Jacqueline LeGrow has won some big races in her day while seeing some pretty cool places from the vantage point of cross-country skis.
Over a 30-year career, the Stephenville native has found her way to the medal podium in provincial and national cross-country races on an individual basis and the international stage in the 4x4 team relay.
Her impressive resume has earned her induction into the Cross-Country Newfoundland and Labrador Hall of Fame in the athlete category. She was recognized for her stellar career during the group’s annual general meeting, where fellow inductees Will Fitzgerald of St. Anthony (athlete) and George Pink of St. Anthony (builder) were honoured for their commitment and dedication to nordic skiing in this province.
Cross-country skiing is a sport her whole family embraced some 30 years ago when her three daughters were involved in the Jackrabbit Program. After the children began getting into the sport from a racing angle LeGrow and her husband Bruce decided it was a good idea if they joined them on the trails.
It was a sport that brought her family together sharing a common interest, it brought her lifelong friendships with people from all over the world and it gave her a chance to see some cool places around the world with her husband Bruce heavily involved in the sport and one of the people who has always encouraged to seize the sport for all it has to offer a person.
“It is a lot of fun and that’s the main reason why I ski,” she said.
She has made her mark on the sport at every level with her share of medals for her fine individual performance, but the most exciting time of her career came in her first relay event in 2011 at Sovereign Lake, B.C., at the World Masters when she ran the anchor leg for Canada and claimed the bronze medal against the best in the world.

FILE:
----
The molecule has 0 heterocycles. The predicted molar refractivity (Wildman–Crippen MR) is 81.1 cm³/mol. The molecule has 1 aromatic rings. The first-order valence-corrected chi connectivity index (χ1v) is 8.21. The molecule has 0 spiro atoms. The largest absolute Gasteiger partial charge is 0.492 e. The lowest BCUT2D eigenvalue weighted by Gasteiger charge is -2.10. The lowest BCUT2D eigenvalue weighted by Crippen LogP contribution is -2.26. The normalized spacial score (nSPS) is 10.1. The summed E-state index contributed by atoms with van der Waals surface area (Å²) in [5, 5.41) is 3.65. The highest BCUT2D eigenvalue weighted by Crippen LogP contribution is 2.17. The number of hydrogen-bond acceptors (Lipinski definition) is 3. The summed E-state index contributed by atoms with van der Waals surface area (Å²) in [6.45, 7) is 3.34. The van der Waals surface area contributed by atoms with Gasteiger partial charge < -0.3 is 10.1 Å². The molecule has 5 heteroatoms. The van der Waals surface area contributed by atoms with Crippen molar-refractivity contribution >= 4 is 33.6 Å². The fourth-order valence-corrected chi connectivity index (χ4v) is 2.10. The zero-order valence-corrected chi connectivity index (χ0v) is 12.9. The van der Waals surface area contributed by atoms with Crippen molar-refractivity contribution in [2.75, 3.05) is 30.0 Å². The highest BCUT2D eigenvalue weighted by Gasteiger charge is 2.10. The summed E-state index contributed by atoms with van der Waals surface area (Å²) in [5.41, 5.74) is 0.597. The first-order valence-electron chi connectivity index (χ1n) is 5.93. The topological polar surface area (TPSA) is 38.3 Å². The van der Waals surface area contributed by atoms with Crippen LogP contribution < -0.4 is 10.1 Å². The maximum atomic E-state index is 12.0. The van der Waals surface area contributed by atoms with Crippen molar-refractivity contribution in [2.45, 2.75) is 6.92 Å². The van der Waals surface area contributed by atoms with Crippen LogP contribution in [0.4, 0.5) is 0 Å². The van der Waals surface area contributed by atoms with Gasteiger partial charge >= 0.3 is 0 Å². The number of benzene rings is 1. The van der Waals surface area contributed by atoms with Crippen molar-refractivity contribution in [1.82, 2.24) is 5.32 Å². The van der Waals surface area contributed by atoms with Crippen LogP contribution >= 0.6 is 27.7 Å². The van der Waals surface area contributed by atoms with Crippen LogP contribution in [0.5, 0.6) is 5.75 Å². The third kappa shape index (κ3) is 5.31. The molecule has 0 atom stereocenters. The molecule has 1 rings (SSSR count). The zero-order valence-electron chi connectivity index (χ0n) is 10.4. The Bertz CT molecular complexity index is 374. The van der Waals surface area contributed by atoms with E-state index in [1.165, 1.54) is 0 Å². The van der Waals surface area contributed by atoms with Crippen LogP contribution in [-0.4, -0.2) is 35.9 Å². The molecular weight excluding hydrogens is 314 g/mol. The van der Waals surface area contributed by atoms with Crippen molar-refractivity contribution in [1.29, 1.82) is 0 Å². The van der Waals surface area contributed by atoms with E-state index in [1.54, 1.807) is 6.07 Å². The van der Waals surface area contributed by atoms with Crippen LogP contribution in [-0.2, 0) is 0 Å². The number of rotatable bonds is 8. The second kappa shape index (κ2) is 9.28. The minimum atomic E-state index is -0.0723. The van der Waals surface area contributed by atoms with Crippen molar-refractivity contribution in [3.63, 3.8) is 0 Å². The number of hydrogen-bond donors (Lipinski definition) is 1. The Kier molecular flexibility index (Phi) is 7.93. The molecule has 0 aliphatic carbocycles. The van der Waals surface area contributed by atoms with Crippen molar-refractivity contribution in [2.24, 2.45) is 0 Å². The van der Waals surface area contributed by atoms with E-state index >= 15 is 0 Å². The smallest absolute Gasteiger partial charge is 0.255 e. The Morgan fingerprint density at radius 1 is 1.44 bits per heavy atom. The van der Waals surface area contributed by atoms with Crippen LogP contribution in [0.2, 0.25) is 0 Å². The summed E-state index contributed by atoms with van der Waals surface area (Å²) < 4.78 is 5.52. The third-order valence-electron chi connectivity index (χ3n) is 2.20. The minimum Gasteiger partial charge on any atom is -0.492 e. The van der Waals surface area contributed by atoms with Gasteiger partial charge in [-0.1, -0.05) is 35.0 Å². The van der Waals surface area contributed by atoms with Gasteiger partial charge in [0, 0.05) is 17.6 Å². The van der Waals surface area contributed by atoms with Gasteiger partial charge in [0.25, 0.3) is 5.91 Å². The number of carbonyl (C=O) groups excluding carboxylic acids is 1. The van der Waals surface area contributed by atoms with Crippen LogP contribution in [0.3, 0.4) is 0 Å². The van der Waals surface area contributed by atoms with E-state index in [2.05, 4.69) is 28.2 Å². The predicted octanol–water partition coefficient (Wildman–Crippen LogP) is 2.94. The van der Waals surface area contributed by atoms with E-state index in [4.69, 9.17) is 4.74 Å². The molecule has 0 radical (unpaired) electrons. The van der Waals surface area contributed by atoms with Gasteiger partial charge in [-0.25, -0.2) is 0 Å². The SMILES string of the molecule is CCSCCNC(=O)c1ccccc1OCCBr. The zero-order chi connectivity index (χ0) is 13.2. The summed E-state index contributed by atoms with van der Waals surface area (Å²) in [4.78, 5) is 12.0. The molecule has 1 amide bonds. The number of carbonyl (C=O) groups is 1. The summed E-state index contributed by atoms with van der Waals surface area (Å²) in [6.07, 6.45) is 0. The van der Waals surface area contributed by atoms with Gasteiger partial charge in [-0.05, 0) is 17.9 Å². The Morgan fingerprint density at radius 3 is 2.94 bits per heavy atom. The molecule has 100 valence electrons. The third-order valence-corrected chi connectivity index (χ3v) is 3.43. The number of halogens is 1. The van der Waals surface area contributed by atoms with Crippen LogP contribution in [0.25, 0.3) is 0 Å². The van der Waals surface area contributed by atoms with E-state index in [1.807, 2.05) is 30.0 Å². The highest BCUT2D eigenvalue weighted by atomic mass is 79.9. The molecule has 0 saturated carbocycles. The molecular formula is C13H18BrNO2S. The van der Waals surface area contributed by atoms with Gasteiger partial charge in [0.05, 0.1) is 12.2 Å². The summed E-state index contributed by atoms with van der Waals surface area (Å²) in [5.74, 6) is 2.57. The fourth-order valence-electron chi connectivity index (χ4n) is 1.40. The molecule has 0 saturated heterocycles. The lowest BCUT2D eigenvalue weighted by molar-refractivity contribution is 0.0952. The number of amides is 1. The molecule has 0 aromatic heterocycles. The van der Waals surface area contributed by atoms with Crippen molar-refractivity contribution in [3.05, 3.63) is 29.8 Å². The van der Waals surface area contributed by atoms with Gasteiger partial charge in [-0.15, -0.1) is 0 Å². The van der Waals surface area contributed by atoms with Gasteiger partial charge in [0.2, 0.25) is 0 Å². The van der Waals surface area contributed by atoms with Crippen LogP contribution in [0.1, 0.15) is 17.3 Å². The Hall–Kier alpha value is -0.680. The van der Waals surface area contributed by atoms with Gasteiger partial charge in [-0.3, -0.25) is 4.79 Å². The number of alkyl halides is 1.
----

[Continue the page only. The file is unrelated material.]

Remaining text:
She had finished fourth in an individual race at worlds, but never made the medal podium so getting to do so as part of a four-member team was an awesome experience.
“It was a fantastic feeling to go on stage and represent Canada,” she said.
She is a shy woman who doesn’t like the spotlight so she was taken off guard with the good news, but she felt honoured that the nordic ski community thought she was worthy of being inducted into the Hall of Fame with so many other people who gave a lot to the sport over the years.
It’s never been about medals for her. It’s more about doing something that provides her with a fun time and a great way to keep the body in top condition.
Winter is a great time for her family. The weekends are spent hitting the trails and she wouldn’t have it any other way as long as the body can hold up.
“We can’t wait for the snow to fall,” she said.